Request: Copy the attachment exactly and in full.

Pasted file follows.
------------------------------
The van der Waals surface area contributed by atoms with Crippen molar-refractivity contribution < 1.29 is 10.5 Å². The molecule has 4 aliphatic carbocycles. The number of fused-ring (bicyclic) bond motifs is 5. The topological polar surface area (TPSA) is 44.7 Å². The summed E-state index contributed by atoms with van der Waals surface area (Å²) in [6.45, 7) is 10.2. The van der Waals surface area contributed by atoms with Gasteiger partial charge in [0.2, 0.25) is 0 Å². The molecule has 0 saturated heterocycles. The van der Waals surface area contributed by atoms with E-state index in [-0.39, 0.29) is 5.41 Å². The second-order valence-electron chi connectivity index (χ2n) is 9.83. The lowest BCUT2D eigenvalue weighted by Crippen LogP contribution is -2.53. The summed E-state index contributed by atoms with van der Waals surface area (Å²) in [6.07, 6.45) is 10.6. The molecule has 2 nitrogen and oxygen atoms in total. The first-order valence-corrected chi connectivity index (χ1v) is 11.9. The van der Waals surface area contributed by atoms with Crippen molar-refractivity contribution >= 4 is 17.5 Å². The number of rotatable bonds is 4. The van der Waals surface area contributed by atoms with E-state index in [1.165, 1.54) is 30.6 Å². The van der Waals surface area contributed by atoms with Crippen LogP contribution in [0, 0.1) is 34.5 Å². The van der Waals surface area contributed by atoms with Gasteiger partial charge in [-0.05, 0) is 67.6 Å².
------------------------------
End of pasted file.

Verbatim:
The van der Waals surface area contributed by atoms with Crippen molar-refractivity contribution < 1.29 is 10.5 Å². The molecule has 4 aliphatic carbocycles. The number of fused-ring (bicyclic) bond motifs is 5. The topological polar surface area (TPSA) is 44.7 Å². The summed E-state index contributed by atoms with van der Waals surface area (Å²) in [6.45, 7) is 10.2. The van der Waals surface area contributed by atoms with Gasteiger partial charge in [0.2, 0.25) is 0 Å². The molecule has 0 saturated heterocycles. The van der Waals surface area contributed by atoms with E-state index in [-0.39, 0.29) is 5.41 Å². The second-order valence-electron chi connectivity index (χ2n) is 9.83. The lowest BCUT2D eigenvalue weighted by Crippen LogP contribution is -2.53. The summed E-state index contributed by atoms with van der Waals surface area (Å²) in [6.07, 6.45) is 10.6. The molecule has 2 nitrogen and oxygen atoms in total. The first-order valence-corrected chi connectivity index (χ1v) is 11.9. The van der Waals surface area contributed by atoms with Crippen molar-refractivity contribution >= 4 is 17.5 Å². The number of rotatable bonds is 4. The van der Waals surface area contributed by atoms with E-state index in [1.165, 1.54) is 30.6 Å². The van der Waals surface area contributed by atoms with Crippen LogP contribution in [0, 0.1) is 34.5 Å². The van der Waals surface area contributed by atoms with Gasteiger partial charge in [-0.05, 0) is 67.6 Å².